Created 26 July 2012
Luguelín Miguel SANTOS Aquino
Dominican Republic (400m)
Born 12 November 93 in Bayaguana
Height: 1.77m Weight: 60kg
Coach: José Ludwig Rubio
Luguelín Miguel Santos Aquino has rapidly risen as a world class 400m runner and has the Dominican Republic dreaming of Olympic joy again after Felix Sanchez’s gold in Athens 2004.
The oldest of three brothers, Luguelín was born to Juan Santos Santos, a freight lift operator, and Irma Aquino Méndez, a housewife, in Bayaguana, provice of Monte Plata, an hour’s drive northeast of Santo Domingo.
An older cousin Ceila Aquino, a long jumper and sprinter, introduced him to athletics in 2002. He combined athletics and cycling until he chose to focus on the former in 2003. His first coach was Rosa Tiburcio.
With no track in his hometown, his training was done at the baseball stadium. He initially ran longer distances, but eventually came down to the middle distances. He once tried the 400m in 2008 and ran 1:13. After a few months of training, he tried again and ran 53 seconds.
He was then seen by coach and former president of the Dominican Athletics Federation José Ludwig Rubio, who took him to his group in 2008.
And his career immediately started to improve. In 2009, he ran 47.58 in June and made the national team for the Pan American Junior Championships in Port of Spain.
“I remember Grenada’s Rondell (Bartholomew) ran past me in the north straight and I felt as I was not moving. I did not make it to the final but was still very proud to represent my country for the first time”, recalled Santos with a smile.
He finished fifth in his heat with 47.88 and ran the second leg of the 4x400m relay team who set a national junior record of 3:13.18 for sixth. He missed the World Youth Championships in Italy due to visa problems.
The following season meant more international participation. He first won the Youth Olympic Games trials in San Salvador with a personal best of 47.22. At only 16, he improved over a second to set a new national youth and junior record of 46.16 in Santo Domingo.
He then collected his first regional medal by taking individual silver and the relay bronze at the Central American Junior Championships on home soil and followed with a sixth place finish at the World Junior Championships in Moncton.
Such results earned him a spot on the Dominican team for the inaugural Youth Olympic Games in Singapore 2010, where he made his country proud by winning the 400m.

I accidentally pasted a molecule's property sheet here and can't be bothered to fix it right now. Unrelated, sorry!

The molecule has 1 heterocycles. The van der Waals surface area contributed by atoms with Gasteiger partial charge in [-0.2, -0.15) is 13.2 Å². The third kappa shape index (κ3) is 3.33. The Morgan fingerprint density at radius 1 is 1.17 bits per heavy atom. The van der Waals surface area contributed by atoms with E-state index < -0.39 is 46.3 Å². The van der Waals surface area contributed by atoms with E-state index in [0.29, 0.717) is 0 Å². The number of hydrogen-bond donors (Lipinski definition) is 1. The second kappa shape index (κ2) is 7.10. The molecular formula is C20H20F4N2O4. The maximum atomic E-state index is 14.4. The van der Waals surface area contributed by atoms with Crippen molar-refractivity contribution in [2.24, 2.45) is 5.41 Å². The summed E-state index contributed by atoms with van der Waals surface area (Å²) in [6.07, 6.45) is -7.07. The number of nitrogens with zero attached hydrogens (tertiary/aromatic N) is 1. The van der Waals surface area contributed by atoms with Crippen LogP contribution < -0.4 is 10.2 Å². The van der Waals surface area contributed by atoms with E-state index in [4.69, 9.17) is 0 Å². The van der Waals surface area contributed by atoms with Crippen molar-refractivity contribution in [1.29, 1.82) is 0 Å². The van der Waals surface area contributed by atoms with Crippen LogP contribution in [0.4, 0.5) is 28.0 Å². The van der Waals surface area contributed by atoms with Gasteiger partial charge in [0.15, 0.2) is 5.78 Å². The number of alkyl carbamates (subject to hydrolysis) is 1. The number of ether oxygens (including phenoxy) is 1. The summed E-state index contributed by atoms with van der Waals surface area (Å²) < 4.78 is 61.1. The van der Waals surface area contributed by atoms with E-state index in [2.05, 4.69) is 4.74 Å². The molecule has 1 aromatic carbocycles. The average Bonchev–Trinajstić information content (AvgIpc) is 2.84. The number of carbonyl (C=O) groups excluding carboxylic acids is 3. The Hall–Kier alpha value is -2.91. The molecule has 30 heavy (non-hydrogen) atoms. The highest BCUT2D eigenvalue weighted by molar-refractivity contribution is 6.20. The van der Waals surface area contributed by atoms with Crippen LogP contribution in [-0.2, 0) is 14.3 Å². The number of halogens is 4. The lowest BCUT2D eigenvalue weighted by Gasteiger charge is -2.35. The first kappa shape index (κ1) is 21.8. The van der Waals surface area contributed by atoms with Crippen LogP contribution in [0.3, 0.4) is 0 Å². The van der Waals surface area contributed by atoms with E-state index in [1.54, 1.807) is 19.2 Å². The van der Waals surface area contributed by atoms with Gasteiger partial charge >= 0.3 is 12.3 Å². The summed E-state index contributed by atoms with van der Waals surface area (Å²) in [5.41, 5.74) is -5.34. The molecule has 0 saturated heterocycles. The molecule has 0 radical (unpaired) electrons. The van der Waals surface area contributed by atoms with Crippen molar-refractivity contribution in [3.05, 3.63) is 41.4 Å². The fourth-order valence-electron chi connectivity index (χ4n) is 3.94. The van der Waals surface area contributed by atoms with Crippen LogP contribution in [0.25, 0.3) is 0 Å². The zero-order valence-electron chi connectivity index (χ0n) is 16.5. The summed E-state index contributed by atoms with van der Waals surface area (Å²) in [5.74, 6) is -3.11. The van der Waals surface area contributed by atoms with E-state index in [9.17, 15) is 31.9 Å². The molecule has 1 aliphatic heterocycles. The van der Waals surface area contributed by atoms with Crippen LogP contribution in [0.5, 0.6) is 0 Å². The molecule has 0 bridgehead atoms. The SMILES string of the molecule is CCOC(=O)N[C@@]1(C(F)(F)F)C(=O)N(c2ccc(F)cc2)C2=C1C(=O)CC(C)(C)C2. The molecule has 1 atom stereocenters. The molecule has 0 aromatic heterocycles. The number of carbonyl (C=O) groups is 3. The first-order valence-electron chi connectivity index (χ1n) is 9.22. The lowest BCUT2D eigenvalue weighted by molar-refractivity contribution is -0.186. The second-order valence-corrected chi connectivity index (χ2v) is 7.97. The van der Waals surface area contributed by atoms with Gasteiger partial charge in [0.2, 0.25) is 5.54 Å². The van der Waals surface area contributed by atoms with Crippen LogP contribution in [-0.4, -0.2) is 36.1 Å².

“Singapore was a memorable experience for me,” he recalled. Not only winning gold, but also making new friends, the cultural activities at the Village and also learning about the Olympics. I really felt what the Olympic spirit was all about.”
The year 2011 did not start as promising, as he suffered a left hamstring injury that did not allow him to train properly for five months. He qualified to the Central American and Caribbean Championships final, in Puerto Rico, but suffered a minor muscle injury in his left leg and did not finish the race. For that reason, he missed the World Championships in Daegu.
Fully recovered, he broke the 46-second barrier (45.97, 13 August in Bogotá) for the first time and confirmed his training for the Pan American Games was on the right track.
In Guadalajara, he benefited from a fast race and a rivalry with Costa Rica’s Nery Brenes and Bahamas’ Ramon Miller to set a national junior record of 45.41 in the semifinals.
That set the stage for the final a day later. He was determined to fight for gold and he did, leading the race in the first 300m, before he was overtaken by Brenes in the homestretch. “I was expecting a low 45 second, but when I saw the clock at 44.71, I put my hands on my head and said ‘wow’. I could not believe it,” commented Santos on his breakthrough performance in the Mexican city.
The time eclipsed Felix Sanchez’s 10-year old national record of 44.90 and ranked him sixth on the all-time world junior lists. Two days later, he anchored the 4x400m relay squad to silver and national record of 3:00.44 minutes, a time that put his country in contention for an Olympic spot.
In 2011, he moved to San German, Puerto Rico, where his coach José Ludwig Rubio works at Universidad Interamericana. Many of the top Dominican track athletes are attending and training at that university.
Fully healthy in 2012, he experienced his first indoor races at the World Championships in Istanbul, where he made it to the semifinals.
“It is different running indoors and there’s a lot of room for improvement. The more I run, the most comfortable I will be. I plan to run indoors in the US in 2013,” he said of his first experience running under the roof.